There were several other decisions that I made that benefited the board quite a bit. I made a very talkative young girl named Jessica Dunn (or "The Witch Goddess" as she was known to the world) my Co-SysOp, and she headed up my message boards. Do you know what type of person called BBSes at the time? Young, lonely, horney males without a date because.. well, they were nerds. So for one girl to head up the message boards, that brought callers in by the dozen.

Of course, within months of my board going up, several tried to duplicate it. Now, imitation is the sincerest form of flattery, but when Jeff Wise saw how much "traffic" I was taking from his BBS, he converted his BBS "The House of Lords" (which I admired very much at the time), to being exactly like mine, complete with upside down burning crosses. His attempt at imitation didn't last long, but I knew at that point - that since "The House of Lords" was my favorite BBS to call and he had tried and failed to completely rip off the look and feel that I was going for, that my BBS had "made it".

Pretty soon my phone was ringing off the hook, a far cry from the day that I first put it up, advertised on some other BBS that "it was up" and sat there waiting for my first call. Eventually my board would find it's way into a monthly ad in the back of Computer Shopper Magazine. Then, later in several other publications, including a book that detailed the BBS Systems around the country. Eventually, I would have callers from all around the world on a regular basis.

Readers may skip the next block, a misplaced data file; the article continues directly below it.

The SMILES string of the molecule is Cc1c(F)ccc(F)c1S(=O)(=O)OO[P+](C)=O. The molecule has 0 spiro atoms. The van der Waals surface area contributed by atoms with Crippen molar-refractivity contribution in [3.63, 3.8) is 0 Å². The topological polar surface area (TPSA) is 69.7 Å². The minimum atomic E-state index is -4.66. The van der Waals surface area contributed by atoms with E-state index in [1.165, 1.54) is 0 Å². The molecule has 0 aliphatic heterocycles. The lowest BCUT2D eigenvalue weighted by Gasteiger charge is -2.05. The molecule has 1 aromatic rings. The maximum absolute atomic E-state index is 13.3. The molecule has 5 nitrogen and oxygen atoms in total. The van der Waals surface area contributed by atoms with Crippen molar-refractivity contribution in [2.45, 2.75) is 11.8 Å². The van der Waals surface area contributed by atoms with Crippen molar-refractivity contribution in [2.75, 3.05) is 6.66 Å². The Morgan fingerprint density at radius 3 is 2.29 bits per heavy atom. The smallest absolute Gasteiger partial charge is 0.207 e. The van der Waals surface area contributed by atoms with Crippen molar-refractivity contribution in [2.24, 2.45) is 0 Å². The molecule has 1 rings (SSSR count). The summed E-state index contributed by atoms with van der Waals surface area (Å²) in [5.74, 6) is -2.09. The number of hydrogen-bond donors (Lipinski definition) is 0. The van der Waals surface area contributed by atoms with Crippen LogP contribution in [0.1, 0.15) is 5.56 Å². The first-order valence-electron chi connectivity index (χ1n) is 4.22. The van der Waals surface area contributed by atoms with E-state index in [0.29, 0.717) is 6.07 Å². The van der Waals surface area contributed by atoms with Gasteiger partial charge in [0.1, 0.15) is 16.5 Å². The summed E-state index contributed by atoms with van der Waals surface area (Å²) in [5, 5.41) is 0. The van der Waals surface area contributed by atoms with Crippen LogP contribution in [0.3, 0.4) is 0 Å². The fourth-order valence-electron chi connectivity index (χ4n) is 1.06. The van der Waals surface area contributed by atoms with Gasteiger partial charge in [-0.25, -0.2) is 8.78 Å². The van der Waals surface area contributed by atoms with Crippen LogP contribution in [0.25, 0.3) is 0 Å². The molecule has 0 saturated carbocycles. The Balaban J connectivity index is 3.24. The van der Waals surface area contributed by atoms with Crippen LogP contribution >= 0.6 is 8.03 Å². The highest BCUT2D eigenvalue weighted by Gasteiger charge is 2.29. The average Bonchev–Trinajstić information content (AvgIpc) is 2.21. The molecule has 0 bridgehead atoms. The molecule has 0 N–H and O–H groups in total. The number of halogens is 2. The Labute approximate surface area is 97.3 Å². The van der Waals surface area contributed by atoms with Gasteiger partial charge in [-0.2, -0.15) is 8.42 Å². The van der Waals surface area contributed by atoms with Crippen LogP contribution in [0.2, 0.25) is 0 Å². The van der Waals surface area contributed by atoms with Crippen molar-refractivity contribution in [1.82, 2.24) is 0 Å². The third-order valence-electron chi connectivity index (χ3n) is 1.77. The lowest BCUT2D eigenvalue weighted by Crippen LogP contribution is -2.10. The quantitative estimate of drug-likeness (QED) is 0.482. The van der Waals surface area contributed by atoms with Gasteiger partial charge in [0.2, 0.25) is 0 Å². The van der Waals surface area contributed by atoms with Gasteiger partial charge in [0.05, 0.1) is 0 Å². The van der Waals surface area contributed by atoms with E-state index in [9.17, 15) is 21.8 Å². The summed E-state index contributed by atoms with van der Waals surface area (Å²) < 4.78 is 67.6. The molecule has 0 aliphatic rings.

Now, you remember Jack and Wanda Wright that ran the religious "SAGE" BBS? Well, they eventually called me up one day and said, "Ed, what's your problem with us?" and I basically told them that I never had one. I just needed to use their board as a springboard for my own, something that I could use as an example of how my system differed from the rest in the area. Theirs seemed to be the most restricive of the group. So, we mended ways and within a few weeks they called me up again for advice on converting their christian based BBS into a full fledge porn board.

That's no lie!

I guess I just have that effect on people.

Speaking of porn, free speech and thriving message boards would keep people coming back, but I needed more. Eventually, I went the porn route, it was completely uncensored, so why not? Besides, everyone else made people pay to access their porn (and be of age). Sure, in today's "save the children" environment, I'd get thrown in jail for saying that I gave out porn to a 13 year old, but what the hell was I to do? I was underage myself at the time! So I didn't care how old you were, if you were smart enough to use a computer and a modem, I figured you were mature enough to look at titties.